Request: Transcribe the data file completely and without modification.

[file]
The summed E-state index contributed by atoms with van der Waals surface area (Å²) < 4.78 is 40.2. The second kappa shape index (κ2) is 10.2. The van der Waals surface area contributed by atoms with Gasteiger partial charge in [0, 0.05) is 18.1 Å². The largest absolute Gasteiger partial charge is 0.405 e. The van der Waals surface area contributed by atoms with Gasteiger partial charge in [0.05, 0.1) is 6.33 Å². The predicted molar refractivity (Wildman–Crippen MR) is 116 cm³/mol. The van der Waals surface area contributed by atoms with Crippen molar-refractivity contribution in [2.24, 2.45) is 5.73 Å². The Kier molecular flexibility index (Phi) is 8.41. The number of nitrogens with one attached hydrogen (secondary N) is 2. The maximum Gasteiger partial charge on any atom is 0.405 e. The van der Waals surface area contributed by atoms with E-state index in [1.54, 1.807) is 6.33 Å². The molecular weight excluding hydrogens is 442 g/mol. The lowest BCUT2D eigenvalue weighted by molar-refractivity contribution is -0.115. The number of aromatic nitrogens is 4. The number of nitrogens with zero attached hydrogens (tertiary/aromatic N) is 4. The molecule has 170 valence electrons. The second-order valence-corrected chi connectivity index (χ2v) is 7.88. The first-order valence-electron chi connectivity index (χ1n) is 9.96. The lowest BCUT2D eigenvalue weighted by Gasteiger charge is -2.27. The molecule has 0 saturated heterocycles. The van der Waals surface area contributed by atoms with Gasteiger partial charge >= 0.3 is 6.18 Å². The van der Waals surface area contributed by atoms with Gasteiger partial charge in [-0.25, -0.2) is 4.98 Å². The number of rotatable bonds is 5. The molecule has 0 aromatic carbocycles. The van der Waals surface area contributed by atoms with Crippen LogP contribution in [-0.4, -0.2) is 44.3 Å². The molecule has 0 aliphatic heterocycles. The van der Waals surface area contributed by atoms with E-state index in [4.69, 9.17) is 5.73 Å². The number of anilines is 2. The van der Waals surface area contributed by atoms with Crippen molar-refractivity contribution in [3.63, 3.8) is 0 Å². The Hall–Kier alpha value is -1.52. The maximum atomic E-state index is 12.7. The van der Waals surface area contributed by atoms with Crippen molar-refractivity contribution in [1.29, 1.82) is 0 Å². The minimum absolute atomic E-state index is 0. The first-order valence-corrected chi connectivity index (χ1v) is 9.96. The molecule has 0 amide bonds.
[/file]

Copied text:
The summed E-state index contributed by atoms with van der Waals surface area (Å²) < 4.78 is 40.2. The second kappa shape index (κ2) is 10.2. The van der Waals surface area contributed by atoms with Gasteiger partial charge in [0, 0.05) is 18.1 Å². The largest absolute Gasteiger partial charge is 0.405 e. The van der Waals surface area contributed by atoms with Gasteiger partial charge in [0.05, 0.1) is 6.33 Å². The predicted molar refractivity (Wildman–Crippen MR) is 116 cm³/mol. The van der Waals surface area contributed by atoms with Crippen molar-refractivity contribution in [2.24, 2.45) is 5.73 Å². The Kier molecular flexibility index (Phi) is 8.41. The number of nitrogens with one attached hydrogen (secondary N) is 2. The maximum Gasteiger partial charge on any atom is 0.405 e. The van der Waals surface area contributed by atoms with E-state index in [1.54, 1.807) is 6.33 Å². The molecular weight excluding hydrogens is 442 g/mol. The lowest BCUT2D eigenvalue weighted by molar-refractivity contribution is -0.115. The number of aromatic nitrogens is 4. The number of nitrogens with zero attached hydrogens (tertiary/aromatic N) is 4. The molecule has 170 valence electrons. The second-order valence-corrected chi connectivity index (χ2v) is 7.88. The first-order valence-electron chi connectivity index (χ1n) is 9.96. The lowest BCUT2D eigenvalue weighted by Gasteiger charge is -2.27. The molecule has 0 saturated heterocycles. The van der Waals surface area contributed by atoms with Gasteiger partial charge >= 0.3 is 6.18 Å². The van der Waals surface area contributed by atoms with Gasteiger partial charge in [-0.25, -0.2) is 4.98 Å². The number of rotatable bonds is 5. The molecule has 0 aromatic carbocycles. The van der Waals surface area contributed by atoms with Crippen LogP contribution in [-0.4, -0.2) is 44.3 Å². The molecule has 0 aliphatic heterocycles. The van der Waals surface area contributed by atoms with E-state index in [4.69, 9.17) is 5.73 Å². The number of anilines is 2. The van der Waals surface area contributed by atoms with Crippen molar-refractivity contribution in [3.63, 3.8) is 0 Å². The Hall–Kier alpha value is -1.52. The maximum atomic E-state index is 12.7. The van der Waals surface area contributed by atoms with Crippen molar-refractivity contribution in [1.29, 1.82) is 0 Å². The minimum absolute atomic E-state index is 0. The first-order valence-corrected chi connectivity index (χ1v) is 9.96. The molecule has 0 amide bonds.